12 oz. zucchini, cut into 3/4" pieces
1/2 tsp. black pepper

Blanch and peel tomatoes. Chop tomatoes coarsely and transfer to a 5 quart heavy pot with garlic, parsley, basil, and 1/3 cup oil. Simmer, partially covered, stirring occasionally, until tomatoes break down and sauce thickens; about 30 minutes. While sauce is simmering, toss eggplant with 1/2 tsp. salt in large colander and let stand in sink 30 minutes.

Meanwhile, cook onions in 3 Tbsp. oil with ΒΌ tsp. salt in 12-inch heavy skillet over moderate heat, stirring occasionally, until softened, 10-12 minutes. Transfer onions with slotted spoon to a large bowl. Add 3 Tbsp. oil to skillet and cook bell peppers with 1/4 tsp. salt over moderate heat, stirring occasionally, until softened, about 10 minutes. Transfer peppers with slotted spoon to bowl with onions.

Add 3 Tbsp. oil to skillet and cook zucchini with 1/4 tsp. salt over moderate heat, stirring occasionally, until just tender, 6-8 minutes. Transfer zucchini with slotted spoon to bowl with other vegetables.

While the zucchini is cooking, pat eggplant dry with paper towels. Add remaining oil to skillet and cook eggplant over moderate heat, stirring occasionally, until softened, 10-12 minutes. Add vegetables, remaining salt, and black pepper to tomato sauce and simmer, covered, stirring occasionally, until vegetables are very tender, about 1 hour. Cool, uncovered, and serve warm or at room temperature.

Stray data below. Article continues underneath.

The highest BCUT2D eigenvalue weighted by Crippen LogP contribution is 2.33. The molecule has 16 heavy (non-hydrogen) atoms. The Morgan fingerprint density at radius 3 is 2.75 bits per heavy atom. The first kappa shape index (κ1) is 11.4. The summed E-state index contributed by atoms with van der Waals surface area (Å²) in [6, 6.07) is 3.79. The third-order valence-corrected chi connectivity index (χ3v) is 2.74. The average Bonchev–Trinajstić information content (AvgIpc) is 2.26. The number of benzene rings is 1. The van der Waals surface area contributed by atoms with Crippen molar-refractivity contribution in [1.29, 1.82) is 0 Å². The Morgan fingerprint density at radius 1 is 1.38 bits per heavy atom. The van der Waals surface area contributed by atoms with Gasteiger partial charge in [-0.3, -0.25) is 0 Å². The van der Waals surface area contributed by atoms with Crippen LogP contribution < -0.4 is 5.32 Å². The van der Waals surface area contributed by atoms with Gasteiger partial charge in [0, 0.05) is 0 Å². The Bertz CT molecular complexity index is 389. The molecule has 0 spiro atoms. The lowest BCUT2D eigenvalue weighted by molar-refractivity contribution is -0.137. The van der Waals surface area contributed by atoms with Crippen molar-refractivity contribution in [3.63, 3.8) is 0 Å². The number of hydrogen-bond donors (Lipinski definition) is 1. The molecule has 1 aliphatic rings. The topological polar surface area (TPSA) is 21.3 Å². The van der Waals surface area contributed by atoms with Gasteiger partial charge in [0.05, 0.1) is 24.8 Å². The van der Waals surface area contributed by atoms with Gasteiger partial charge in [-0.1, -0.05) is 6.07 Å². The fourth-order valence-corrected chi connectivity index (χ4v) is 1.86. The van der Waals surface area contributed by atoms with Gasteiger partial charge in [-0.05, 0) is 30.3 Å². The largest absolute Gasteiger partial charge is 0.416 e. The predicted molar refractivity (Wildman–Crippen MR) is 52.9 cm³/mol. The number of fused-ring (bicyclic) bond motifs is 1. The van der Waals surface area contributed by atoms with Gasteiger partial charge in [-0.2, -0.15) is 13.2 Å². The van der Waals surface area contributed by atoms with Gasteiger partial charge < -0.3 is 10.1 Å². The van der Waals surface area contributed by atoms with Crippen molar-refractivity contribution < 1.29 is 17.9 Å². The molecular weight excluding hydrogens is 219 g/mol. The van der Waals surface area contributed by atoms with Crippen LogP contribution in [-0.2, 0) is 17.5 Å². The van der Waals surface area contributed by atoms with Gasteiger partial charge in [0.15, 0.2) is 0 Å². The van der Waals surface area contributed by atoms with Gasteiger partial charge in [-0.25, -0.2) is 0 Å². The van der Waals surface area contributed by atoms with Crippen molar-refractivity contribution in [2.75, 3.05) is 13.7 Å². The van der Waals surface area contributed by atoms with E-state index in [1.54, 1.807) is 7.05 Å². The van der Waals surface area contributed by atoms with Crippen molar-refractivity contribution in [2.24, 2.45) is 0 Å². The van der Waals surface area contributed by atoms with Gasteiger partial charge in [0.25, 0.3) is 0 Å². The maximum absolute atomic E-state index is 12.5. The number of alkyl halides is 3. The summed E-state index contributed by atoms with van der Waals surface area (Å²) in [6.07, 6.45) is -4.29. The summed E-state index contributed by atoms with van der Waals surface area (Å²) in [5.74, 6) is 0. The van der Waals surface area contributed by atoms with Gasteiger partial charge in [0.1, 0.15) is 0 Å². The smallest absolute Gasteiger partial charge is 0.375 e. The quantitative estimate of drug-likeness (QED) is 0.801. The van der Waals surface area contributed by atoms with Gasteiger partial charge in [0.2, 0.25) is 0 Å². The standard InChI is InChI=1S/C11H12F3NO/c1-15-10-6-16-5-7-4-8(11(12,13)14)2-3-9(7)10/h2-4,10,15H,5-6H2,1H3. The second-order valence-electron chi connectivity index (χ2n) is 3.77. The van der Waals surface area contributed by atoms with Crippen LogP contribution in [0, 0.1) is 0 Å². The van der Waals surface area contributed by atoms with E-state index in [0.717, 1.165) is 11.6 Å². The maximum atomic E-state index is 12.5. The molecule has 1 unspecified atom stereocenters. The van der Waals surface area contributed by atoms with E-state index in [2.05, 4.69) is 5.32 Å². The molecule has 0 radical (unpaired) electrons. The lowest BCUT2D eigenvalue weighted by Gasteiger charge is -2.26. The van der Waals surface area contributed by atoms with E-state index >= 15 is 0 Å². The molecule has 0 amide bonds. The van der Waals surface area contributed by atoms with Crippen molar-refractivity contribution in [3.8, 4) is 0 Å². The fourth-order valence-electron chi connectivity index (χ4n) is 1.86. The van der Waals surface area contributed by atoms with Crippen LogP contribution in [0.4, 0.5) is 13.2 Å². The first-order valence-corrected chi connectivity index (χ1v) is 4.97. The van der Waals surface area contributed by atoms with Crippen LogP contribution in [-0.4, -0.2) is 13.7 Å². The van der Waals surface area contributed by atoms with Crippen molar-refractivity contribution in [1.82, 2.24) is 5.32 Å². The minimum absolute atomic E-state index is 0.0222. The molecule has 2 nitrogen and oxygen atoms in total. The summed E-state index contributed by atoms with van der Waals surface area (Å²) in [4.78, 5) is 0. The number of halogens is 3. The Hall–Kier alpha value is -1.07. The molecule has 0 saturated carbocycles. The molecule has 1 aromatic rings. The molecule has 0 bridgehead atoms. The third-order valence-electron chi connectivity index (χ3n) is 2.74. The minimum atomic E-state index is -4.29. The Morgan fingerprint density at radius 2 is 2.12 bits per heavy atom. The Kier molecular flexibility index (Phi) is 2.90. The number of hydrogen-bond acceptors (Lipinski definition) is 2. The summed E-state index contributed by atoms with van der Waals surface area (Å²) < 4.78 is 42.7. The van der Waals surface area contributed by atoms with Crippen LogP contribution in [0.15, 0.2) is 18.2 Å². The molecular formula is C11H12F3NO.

Or for a simpler version, visit

WHITE: banana, banana bread
Yield: 2 loaves or 24 muffins
Preheat oven to 350 F.

1 C. sugar
3 large eggs
1/2 C. canola oil
1/2 C. pureed white beans
1 C. applesauce
8 bananas
3 C. whole wheat flour
1 C. white flour
1 tsp. baking powder
1 tsp. baking soda
1/2 tsp. salt
2 tsp. vanilla extract

Cream the sugar and eggs together until light and fluffy.Whip in the oil until mixture is smooth.Add white bean puree, applesauce, and smashed bananas; mix well.

Slowly stir in flour, baking powder, baking soda, salt, and vanilla; combine well but do not over mix. Pour into 2 greased loaf pans (9x5) or lined muffin tins and bake for 60 minutes (for bread) or 25 minutes (for muffins) or until golden brown on top and toothpick inserted in the middle comes out clean.


Twitchell says red fruits and vegetables may reduce the risk of prostate cancer, lower blood pressure, reduce bad cholesterol levels and support joint tissue.

Orange and yellow fruits and vegetables may reduce age-related macular degeneration, promote collagen formation, fight harmful free radicals, build healthy bones and reduce cholesterol and blood pressure.

Green fruits and vegetables can help reduce cancer risks, normalize digestion time, support retinal health and boost the immune system.

Blue and purple fruits and vegetables may fight inflammation, lower bad cholesterol, limit the activity of cancer cells, improve mineral absorption and support healthy digestion.

She says white fruits and vegetables provide powerful immune boosting activity, may help reduce the risk of colon, breast, and prostate cancers and help balance hormone levels.

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Tonya Papanikolas